Working alongside the South Durham Enterprise Agency and Health Express, The Auckland Project has produced over 10,000 meals as part of the Closed Doors, Open Hearts initiative.

A team of 17 staff and volunteers are working Monday to Friday in The Auckland Project’s Central Kitchen to produce around 500 meals each day. The aim is to double this number in the coming weeks.

Wherever possible the ingredients have been harvested from The Auckland Project’s gardens, with the rest coming from catering companies that are still being paid market prices – as part of a commitment by the Project to support its suppliers through this difficult time.

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Shoots of Broccoli Green Magic emerge in the Open Hearts grow house

While this altruistic work goes on, the charity is also forging ahead with plans to introduce new crops to the 17th century Walled Garden at Auckland Castle – which was renovated as part of the large-scale scheme delivered last year by the Auckland Project.

“The meals we are producing are all designed to be nutritious and full of calories, to help sustain those receiving them,” notes Ant Brown, The Auckland Project’s culinary director.

“With more staff and equipment, we potentially have the capacity to increase production to around 2,000 meals a day, but in a lot of ways we hope that demand isn’t there and that people are managing through the crisis okay already.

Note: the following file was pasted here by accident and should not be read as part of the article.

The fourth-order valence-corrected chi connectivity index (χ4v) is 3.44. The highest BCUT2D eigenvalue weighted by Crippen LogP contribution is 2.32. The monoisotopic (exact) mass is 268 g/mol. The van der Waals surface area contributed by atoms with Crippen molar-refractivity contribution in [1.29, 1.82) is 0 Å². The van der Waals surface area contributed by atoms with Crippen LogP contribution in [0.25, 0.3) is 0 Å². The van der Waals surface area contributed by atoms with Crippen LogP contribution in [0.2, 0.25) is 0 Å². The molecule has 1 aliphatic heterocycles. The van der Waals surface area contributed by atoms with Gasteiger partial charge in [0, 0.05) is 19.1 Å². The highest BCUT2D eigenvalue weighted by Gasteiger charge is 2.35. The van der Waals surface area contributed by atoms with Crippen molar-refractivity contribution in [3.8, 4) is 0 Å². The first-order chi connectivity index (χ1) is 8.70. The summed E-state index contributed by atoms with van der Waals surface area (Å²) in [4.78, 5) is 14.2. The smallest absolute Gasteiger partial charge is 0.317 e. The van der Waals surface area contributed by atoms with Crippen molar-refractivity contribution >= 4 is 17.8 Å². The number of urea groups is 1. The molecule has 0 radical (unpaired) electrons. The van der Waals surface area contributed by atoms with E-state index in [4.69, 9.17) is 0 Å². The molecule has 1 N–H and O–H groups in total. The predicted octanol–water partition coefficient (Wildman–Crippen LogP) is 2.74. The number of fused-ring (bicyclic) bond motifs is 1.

“We have been inundated with offers of support from volunteers so far but are currently limiting the numbers involved due to Government advice regarding isolating and social distancing and will cautiously expand our team as demand requires.”

Charlotte Brown and Francesca Brass baking for the local community
The team prepares to deliver supplies and meals to isolated individuals

In the next 50 to 100 days more crops will be planted to complement the leeks, broccoli, kale, turnips, chard, and apples which have already been sown.

Outlining the organisation’s future plans, Liz Fisher, director of curatorial and engagement at The Auckland Project, said: “We are also looking beyond the immediate need to ensure we are growing produce across the site that can help provide sustainable ingredients for the initiative in the longer term.”

Andy Nesbitt, the charity’s curator of parks and gardens, added that if the coronavirus crisis has eased by summer the Project will “distribute the produce in comfort boxes to those who need it via our third-party distribution network.”

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